Using either the wired or the wireless LAN involves installing the Google Home app on your smartphone or tablet. For streaming, the SL-G700 is compatible with Chromecast-enabled apps, and installing the Technics Audio Center app provides facilitated access to a number of popular streaming services, including Tidal, Spotify, and Deezer.
Far less imposing in its dimensions and bulk, and having a bit less functionality, is Arcam’s CDS50, released in 2018 and priced at $1200. Here, D-to-A conversion is performed by a 32-bit/192kHz SABRE 9038 Reference chipset, the same device found in the Oppo 205; this chip doesn’t deliver “native” DSD, and there is no MQA. The disc drawer is a rather frail plastic affair that takes a while to load. On the minimalist front panel, in addition to the drawer, there’s a gratifyingly readable display with adjustable brightness, four controls to operate the disc drive, and a large power button. In back, you’ll find an “inlet” for the detachable power cord. (Never heard an IEC receptacle called inlet before; you’ve gotta love those Brits.) There’s a screw to which to attach the supplied antenna for wireless connection, a USB-A slot to accept a drive with musical content, optical and coaxial digital outputs, an RS232 port, and both XLR and RCA analog outs. Like the Technics remote control, Arcam’s is also programmed to operate an integrated amplifier from the same manufacturer. No Bluetooth.
The owner’s manual is mum on streaming, but this is accomplished with the free iOS/Android MusicLife app, which gets you connected quickly to a number of streaming services, as well as to Internet radio.
The Yamaha CD-S1000 has been around the block a few times—it’s been sold for about a decade now, and the price is $1799. (Yamaha makes a higher-end model, the CD-S2100 at $2999, with an ESS DAC, better build, balanced outputs, and USB inputs.) With a weight of slightly over 33 pounds, the CD-S1000 is even more massive than the Technics player. There are dark wood panels attached to either side of the chassis and, depending on your perspective, you may consider the look to be bachelor-pad retro or hopelessly out of date. The disc drawer employs a gearless mechanism in a steel/wool chassis and has the smoothest, quietest operation I’ve ever experienced from a front-loading disc player. The buttons on the remote control seemed impossibly tiny at first, but I got used to them within a few days.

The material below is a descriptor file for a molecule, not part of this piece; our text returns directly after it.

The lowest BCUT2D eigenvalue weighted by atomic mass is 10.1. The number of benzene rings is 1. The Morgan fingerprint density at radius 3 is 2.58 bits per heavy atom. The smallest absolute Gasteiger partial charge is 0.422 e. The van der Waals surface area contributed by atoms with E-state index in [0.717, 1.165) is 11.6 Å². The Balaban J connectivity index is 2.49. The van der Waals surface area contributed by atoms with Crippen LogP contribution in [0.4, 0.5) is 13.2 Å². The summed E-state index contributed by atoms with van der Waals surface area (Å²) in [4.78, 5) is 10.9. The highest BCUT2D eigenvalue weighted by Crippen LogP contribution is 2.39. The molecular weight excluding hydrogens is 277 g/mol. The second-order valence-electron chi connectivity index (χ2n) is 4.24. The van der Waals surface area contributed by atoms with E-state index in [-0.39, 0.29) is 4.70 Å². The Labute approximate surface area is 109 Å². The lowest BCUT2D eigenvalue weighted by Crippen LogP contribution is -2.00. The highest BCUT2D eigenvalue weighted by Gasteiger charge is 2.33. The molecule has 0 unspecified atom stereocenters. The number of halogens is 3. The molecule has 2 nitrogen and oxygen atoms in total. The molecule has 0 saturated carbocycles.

Four discrete power supplies are used for the analog and digital sections, the disc drive, and the display. That display doesn’t do text, which gives you an idea of how long-in-the-tooth this model is. The CD-S1000 uses a pair of Burr-Brown PCM 1796 DACs that can handle sample rates up to 192kHz though, as implemented here, can only output the Red Book specification 44.1kHz via the coaxial and optical digital outputs on the rear panel. The analog outputs are single-ended only. Another reflection of the component’s age is the absence of either networking or streaming capabilities. There’s an option called “Pure Direct.” When engaged, no signal is sent to the digital outs and the front-panel display is turned off—a process, Yamaha tells us, that results in unadulterated “transfer from disc to terminals.”